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Grapes have been grown by humans for millenia, and given how delicious they are (not to mention the invention of wine) it's not hard to see why. Once established, their vigorous vines produce a mass of delicious fruit. They can be grown along a fence, over trellis or up a pergola and can provide delicious fruit and delightful shade right in the heat of summer. And, they are easy to grow, provided you get things right from the get go!
Aside from being easy to grow and producing masses of fruit, grape vines can also be grown up pergolas or other structures and used to create a feature that is shady in summer and sunny in winter. Helping you keep cool when it's hot and warm when it's not.
Clever uses of this include as a cover over an outdoor dining area or on a pergola in front of large windows, allowing the light in over winter and creating shade through the heat of summer.
Best grown in full sun in a spot with good air circulation (this reduce the risk of fungal problems). Prefers free-draining light-textured soils.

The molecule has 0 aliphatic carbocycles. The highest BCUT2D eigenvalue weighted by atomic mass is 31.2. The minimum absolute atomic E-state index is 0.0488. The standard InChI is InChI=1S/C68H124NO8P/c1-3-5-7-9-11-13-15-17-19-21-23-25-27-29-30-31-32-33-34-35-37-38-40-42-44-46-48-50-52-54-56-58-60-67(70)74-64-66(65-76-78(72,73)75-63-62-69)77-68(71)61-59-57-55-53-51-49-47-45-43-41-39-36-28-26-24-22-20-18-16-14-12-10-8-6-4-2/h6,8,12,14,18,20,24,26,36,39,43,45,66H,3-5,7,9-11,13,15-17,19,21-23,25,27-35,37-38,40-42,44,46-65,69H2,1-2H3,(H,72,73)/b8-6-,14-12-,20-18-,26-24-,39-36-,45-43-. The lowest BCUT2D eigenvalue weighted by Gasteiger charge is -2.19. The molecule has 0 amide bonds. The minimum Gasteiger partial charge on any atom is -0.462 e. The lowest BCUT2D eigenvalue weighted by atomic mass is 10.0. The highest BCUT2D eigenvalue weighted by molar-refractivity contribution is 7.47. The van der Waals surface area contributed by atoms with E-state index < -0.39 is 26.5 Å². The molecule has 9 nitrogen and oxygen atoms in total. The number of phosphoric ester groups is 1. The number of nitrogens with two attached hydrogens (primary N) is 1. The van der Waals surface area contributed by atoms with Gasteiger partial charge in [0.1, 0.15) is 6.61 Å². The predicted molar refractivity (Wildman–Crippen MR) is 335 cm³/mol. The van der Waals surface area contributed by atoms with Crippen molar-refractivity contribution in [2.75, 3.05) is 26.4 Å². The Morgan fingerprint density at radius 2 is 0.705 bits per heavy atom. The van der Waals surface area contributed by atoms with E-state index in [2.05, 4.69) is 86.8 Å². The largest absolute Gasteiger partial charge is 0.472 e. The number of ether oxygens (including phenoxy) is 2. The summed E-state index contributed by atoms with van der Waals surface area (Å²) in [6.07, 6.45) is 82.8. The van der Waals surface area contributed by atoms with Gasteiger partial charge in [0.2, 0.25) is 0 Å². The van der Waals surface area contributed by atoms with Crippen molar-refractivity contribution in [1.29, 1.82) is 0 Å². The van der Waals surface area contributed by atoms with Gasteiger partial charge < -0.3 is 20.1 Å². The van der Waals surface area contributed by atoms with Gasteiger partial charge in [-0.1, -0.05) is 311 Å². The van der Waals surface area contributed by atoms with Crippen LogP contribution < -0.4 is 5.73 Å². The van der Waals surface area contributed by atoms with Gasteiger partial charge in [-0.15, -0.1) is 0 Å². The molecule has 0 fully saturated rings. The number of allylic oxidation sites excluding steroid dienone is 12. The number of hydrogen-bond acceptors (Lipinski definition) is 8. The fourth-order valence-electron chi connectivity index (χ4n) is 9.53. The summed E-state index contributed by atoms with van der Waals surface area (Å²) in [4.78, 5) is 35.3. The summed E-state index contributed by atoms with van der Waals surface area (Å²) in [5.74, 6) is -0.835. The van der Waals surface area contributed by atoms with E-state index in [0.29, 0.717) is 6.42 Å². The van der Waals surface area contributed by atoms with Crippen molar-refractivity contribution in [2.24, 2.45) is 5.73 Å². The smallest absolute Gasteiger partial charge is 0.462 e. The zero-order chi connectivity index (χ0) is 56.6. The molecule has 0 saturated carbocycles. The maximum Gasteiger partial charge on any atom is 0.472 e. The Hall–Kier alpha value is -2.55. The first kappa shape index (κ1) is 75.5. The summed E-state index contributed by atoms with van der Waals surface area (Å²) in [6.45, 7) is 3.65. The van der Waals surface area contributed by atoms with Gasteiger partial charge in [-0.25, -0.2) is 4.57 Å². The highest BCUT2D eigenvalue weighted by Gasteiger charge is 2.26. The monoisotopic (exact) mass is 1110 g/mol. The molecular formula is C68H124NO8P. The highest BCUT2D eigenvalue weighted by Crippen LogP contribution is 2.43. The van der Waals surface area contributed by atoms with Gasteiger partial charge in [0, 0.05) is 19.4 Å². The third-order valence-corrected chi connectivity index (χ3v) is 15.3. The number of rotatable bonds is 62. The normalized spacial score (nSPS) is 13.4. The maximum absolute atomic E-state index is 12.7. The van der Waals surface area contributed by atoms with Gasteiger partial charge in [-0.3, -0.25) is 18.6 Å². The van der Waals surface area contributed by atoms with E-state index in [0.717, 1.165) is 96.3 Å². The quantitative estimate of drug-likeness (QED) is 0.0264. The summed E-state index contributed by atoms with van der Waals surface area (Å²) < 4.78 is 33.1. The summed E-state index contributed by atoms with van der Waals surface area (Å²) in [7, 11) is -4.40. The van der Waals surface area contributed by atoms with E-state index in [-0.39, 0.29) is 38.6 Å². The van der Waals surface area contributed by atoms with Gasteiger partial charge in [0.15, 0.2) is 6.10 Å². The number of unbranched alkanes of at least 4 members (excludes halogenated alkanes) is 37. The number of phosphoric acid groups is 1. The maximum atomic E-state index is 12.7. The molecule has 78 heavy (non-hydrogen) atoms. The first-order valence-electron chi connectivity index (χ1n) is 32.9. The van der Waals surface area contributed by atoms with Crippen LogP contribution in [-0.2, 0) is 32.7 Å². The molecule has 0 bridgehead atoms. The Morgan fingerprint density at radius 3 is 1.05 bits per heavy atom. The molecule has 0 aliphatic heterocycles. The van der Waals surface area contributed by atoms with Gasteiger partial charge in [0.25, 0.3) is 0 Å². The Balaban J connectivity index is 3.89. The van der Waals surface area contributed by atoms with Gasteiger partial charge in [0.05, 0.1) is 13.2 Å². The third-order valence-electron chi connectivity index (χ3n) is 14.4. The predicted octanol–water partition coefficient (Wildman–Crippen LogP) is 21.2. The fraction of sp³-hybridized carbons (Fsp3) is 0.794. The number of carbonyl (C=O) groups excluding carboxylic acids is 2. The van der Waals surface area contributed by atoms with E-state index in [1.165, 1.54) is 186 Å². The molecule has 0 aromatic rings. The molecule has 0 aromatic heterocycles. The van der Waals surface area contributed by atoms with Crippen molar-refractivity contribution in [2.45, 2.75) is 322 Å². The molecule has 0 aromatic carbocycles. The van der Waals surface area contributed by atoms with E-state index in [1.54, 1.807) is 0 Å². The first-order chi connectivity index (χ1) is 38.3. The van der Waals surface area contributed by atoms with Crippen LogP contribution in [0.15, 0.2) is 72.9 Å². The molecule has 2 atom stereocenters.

Dig a whole at least twice as wide and deep as the pot the grape comes in. Backfill, mixing in compost and sheep pellets with your top soil. Then plant your grape into the loosened soil and water in thoroughly. Make sure you plant it to the same depth as it was in the pot.
Grapes aren't heavy feeders. Feeding in spring with Kings Slow Release Fruit and Citrus food is sufficient. For an organic option feed in spring with sheep pellets and Aquaticus Organic Garden Booster.
For consistant cropping grapes needed to be pruned and trained annually. In warmer areas (such as Auckland) prune in winter. In cooler areas, prune in early spring before the leaves appear to reduce the risk of frost damage. Grapes produce fruit from growths from 1 year old stems.
When pruning, cut back to a healthy bud. What shape you are training and pruning the vine to varies depending on what you are training it up. In general, prune back enough older growth to encourage the vine to stay vigourous, but leave sufficient 1 year old stems to produce fruit.
Grape Varities shown in the images above, from left to right: Niagra, Candice and Schuyler.